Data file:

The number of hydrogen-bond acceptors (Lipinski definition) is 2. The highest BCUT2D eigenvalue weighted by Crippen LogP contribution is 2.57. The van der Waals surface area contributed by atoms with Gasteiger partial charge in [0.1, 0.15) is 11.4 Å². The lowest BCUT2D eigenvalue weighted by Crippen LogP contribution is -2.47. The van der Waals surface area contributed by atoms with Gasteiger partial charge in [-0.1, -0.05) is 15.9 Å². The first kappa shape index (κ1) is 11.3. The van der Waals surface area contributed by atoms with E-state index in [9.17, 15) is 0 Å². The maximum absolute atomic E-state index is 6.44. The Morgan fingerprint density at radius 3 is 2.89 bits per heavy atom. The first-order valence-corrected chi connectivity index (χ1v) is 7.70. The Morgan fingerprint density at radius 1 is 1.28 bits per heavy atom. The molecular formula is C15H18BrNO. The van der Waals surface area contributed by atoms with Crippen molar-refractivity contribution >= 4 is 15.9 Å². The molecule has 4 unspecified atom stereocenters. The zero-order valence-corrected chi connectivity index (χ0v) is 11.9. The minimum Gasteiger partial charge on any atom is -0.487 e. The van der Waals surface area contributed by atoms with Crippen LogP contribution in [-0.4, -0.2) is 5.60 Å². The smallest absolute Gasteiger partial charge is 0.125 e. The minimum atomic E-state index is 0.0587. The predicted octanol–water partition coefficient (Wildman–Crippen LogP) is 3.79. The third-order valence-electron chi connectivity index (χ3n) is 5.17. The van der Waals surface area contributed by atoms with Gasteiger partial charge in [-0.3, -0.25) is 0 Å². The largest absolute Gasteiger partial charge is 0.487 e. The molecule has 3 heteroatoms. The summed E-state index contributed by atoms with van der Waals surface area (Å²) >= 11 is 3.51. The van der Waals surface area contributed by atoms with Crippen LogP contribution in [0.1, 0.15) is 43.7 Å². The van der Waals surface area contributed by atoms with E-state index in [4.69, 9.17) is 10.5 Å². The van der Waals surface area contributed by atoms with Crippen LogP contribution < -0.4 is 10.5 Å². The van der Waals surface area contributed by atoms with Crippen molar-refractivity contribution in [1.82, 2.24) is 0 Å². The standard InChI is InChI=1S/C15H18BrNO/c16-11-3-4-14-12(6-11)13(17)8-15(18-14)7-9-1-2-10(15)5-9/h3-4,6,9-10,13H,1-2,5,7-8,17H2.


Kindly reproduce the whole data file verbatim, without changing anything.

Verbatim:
The number of hydrogen-bond acceptors (Lipinski definition) is 2. The highest BCUT2D eigenvalue weighted by Crippen LogP contribution is 2.57. The van der Waals surface area contributed by atoms with Gasteiger partial charge in [0.1, 0.15) is 11.4 Å². The lowest BCUT2D eigenvalue weighted by Crippen LogP contribution is -2.47. The van der Waals surface area contributed by atoms with Gasteiger partial charge in [-0.1, -0.05) is 15.9 Å². The first kappa shape index (κ1) is 11.3. The van der Waals surface area contributed by atoms with E-state index in [9.17, 15) is 0 Å². The maximum absolute atomic E-state index is 6.44. The Morgan fingerprint density at radius 3 is 2.89 bits per heavy atom. The first-order valence-corrected chi connectivity index (χ1v) is 7.70. The Morgan fingerprint density at radius 1 is 1.28 bits per heavy atom. The molecular formula is C15H18BrNO. The van der Waals surface area contributed by atoms with Crippen molar-refractivity contribution >= 4 is 15.9 Å². The molecule has 4 unspecified atom stereocenters. The zero-order valence-corrected chi connectivity index (χ0v) is 11.9. The minimum Gasteiger partial charge on any atom is -0.487 e. The van der Waals surface area contributed by atoms with Crippen LogP contribution in [-0.4, -0.2) is 5.60 Å². The smallest absolute Gasteiger partial charge is 0.125 e. The minimum atomic E-state index is 0.0587. The predicted octanol–water partition coefficient (Wildman–Crippen LogP) is 3.79. The third-order valence-electron chi connectivity index (χ3n) is 5.17. The van der Waals surface area contributed by atoms with Gasteiger partial charge in [-0.3, -0.25) is 0 Å². The largest absolute Gasteiger partial charge is 0.487 e. The molecule has 3 heteroatoms. The summed E-state index contributed by atoms with van der Waals surface area (Å²) >= 11 is 3.51. The van der Waals surface area contributed by atoms with Crippen LogP contribution in [0.1, 0.15) is 43.7 Å². The van der Waals surface area contributed by atoms with E-state index in [4.69, 9.17) is 10.5 Å². The van der Waals surface area contributed by atoms with Crippen LogP contribution < -0.4 is 10.5 Å². The van der Waals surface area contributed by atoms with Crippen molar-refractivity contribution in [1.82, 2.24) is 0 Å². The standard InChI is InChI=1S/C15H18BrNO/c16-11-3-4-14-12(6-11)13(17)8-15(18-14)7-9-1-2-10(15)5-9/h3-4,6,9-10,13H,1-2,5,7-8,17H2.